According to another preferred embodiment, a value for a rotation speed increase for the rotary element is calculated, and the rotation speed of the rotary element is controlled corresponding to the rotation speed increase. The rotation speed increase dw is preferably calculated according to dw/w=(R1/R2)*(r2/r1)−1, where
w is the reference rotation speed,
R1 and R2 are different curve radii and
r1 and r2 are different rolling radii.
According to a preferred embodiment, the rotation speed of the rotary element is controlled so that free rotation of said ground engagement element is counteracted and a torque delivered to said ground engagement element is allowed to vary.
Further preferred embodiment and advantages thereof emerge from the description below, the figures and the claims.
BRIEF DESCRIPTION OF FIGURES
The invention will be described in greater detail below with reference to the embodiments shown in the accompanying drawings, in which
FIG. 1 shows a frame-steered dumper in a side view;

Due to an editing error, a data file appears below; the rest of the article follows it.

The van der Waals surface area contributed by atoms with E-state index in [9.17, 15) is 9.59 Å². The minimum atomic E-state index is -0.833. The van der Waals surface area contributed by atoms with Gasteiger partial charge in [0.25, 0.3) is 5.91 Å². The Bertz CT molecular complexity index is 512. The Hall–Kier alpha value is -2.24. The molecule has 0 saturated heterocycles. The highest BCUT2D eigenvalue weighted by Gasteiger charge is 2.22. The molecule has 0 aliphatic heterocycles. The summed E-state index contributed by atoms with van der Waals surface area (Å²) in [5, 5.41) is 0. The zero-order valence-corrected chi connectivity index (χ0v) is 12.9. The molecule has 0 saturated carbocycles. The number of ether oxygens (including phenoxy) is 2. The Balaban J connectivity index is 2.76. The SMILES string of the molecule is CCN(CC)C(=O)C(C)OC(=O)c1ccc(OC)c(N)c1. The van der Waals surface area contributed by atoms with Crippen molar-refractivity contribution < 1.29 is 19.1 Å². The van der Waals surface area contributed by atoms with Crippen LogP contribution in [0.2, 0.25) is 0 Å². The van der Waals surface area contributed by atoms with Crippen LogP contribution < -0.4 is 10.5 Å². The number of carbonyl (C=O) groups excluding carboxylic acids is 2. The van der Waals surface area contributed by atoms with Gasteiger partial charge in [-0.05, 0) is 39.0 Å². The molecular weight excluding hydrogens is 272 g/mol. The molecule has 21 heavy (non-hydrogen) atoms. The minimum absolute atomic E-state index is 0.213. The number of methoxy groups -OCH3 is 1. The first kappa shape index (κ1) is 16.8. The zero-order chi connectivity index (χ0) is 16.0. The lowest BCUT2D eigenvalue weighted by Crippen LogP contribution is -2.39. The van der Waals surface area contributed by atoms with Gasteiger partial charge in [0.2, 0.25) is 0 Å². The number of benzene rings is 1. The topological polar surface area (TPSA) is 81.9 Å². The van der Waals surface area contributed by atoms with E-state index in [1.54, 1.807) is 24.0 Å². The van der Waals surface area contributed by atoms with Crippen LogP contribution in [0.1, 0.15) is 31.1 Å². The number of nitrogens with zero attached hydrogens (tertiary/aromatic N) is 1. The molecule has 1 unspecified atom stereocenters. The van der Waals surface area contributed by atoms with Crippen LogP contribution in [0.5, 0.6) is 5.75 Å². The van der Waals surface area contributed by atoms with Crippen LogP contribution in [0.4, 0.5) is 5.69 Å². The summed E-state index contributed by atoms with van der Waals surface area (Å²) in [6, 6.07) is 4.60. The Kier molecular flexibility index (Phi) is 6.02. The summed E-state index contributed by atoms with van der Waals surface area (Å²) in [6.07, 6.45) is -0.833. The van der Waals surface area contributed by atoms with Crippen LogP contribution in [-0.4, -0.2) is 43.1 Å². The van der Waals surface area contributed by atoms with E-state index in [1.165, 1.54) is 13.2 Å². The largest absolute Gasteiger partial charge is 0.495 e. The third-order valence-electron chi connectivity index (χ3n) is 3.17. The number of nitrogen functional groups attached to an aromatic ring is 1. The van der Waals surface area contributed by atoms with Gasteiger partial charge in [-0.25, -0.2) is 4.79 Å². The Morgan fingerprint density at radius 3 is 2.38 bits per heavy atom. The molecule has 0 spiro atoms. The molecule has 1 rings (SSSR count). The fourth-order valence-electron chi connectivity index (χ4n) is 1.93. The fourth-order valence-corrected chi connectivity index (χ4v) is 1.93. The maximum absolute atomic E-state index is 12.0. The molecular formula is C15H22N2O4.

FIG. 2 shows the drive line of the frame-steered dumper in a partly cutaway perspective view;
FIG. 3 shows a front frame and a rear frame in the frame-steered dumper;
FIG. 4 shows a view from above of the frame-steered dumper during cornering;
FIG. 5 shows diagrammatically the drive line of the frame-steered dumper comprising a regulating unit for regulating the rotation speed between a front and a rear axle;
FIG. 6 illustrates rotation speed control diagrammatically in a graph, and
FIG. 7 shows diagrammatically part of the drive line of the frame-steered dumper comprising a regulating unit for each right and left front wheel for regulating the relative rotation speed between the wheels.
DETAILED DESCRIPTION
FIG. 1 shows a frame-steered dumper 1 in a side view.
The frame-steered dumper comprises a front vehicle section 2 comprising a front frame 3, a front wheel axle 4 and a cab 6 for a driver. The frame-steered dumper 1 also comprises a rear vehicle section 7 comprising a rear frame 8, a front wheel axle 9, a rear wheel axle 10 and a tiltable platform body 11.